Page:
The program opened with Shawn Jaeger’s Thy Wondering Eyes (2010), a Midwest premiere. McSweeney introduced the piece, noting that it was partly inspired by Jaeger’s Kentucky roots, which were evident throughout the piece. Jumping off with a fractured bluegrass theme, the music careened from crazy rhythms and dissonance to dreamy sequences with long melodic lines; from an energetic, sometimes frenetic pace, to a slower, more deliberate tempo. Conjuring Kentucky’s hill country milieu, there were segments that evoked a back-woods revival meeting with call-and-response phrasing leading to a crazy-fast tempo, like a fast talking minister speaking in tongues. It was clear the players were deeply committed and thoroughly enjoyed playing this spirited work.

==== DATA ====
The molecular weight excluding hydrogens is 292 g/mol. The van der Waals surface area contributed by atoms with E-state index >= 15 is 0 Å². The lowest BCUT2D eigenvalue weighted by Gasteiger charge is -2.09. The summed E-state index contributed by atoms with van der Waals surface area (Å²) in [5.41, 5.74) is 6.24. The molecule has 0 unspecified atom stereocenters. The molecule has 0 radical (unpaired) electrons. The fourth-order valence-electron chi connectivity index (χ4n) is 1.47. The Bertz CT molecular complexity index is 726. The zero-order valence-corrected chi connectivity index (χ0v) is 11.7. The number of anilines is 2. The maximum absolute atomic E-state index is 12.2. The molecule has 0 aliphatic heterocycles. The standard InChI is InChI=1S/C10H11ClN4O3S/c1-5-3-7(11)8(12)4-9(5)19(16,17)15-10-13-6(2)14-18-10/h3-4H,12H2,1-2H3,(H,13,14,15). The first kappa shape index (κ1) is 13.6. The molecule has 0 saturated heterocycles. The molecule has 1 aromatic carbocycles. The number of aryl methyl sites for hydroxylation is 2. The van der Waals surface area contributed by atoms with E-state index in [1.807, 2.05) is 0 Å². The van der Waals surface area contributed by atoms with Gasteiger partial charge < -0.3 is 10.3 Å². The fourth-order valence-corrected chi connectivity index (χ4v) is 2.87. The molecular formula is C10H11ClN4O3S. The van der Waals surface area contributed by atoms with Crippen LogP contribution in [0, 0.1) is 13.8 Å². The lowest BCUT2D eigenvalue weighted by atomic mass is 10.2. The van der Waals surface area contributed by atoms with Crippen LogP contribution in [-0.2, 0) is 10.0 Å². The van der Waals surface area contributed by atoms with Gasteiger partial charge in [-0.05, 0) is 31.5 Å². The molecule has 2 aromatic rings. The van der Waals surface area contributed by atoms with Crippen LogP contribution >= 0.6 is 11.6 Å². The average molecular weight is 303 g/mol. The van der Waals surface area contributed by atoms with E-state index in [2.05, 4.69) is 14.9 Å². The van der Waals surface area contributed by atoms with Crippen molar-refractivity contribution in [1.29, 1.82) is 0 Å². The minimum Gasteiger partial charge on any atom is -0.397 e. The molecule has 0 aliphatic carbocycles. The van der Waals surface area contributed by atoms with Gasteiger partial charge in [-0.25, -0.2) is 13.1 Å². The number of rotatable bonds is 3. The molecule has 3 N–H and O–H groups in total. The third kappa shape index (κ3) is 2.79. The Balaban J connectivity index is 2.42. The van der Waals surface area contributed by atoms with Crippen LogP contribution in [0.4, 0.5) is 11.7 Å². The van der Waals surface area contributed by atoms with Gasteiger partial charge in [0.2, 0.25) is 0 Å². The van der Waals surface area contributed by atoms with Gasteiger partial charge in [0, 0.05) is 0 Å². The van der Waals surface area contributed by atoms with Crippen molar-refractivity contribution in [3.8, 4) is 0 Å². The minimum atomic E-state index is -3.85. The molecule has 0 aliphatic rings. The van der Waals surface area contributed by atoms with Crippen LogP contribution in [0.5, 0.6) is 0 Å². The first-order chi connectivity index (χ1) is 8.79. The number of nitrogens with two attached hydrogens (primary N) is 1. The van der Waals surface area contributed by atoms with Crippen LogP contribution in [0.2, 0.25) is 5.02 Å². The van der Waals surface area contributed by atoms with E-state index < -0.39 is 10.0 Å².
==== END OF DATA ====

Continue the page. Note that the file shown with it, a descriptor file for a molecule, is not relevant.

In Old Virginny, by Shawn Jaeger, juxtaposed a forthright Appalachian lament with a snarling, snaky bassline, played athletically by Doug Balliett, to surprisingly tender effect.
Former Artistic Partner Dawn Upshaw returned to Saint Paul Chamber Orchestra last weekend (heard Saturday night at Ordway Center in St. Paul) with mixed results. She sang the world premiere of a disappointing song cycle by Shawn Jaeger, “The Cold Pane,” which was an SPCO commission. The cycle, setting poems by Jaeger’s fellow Kentuckian, the environmental activist, poet and farmer Wendell Berry, was accompanied by violin, mandolin, clarinet and double bass. It opened with harsh pizzicato notes on the violin—an overly familiar world of dissonance. The most lyrical moment was accompanied by violin, mandolin and bass used as percussion instruments. Moments of Appalachian folk music, played on the mandolin, only emphasized the overall lack of melody. Upshaw made the best of her spiky vocal lines, but poor diction hurt her chances of getting across the poetry. But Jaeger was not very successful at conveying the texts’ meanings anyway.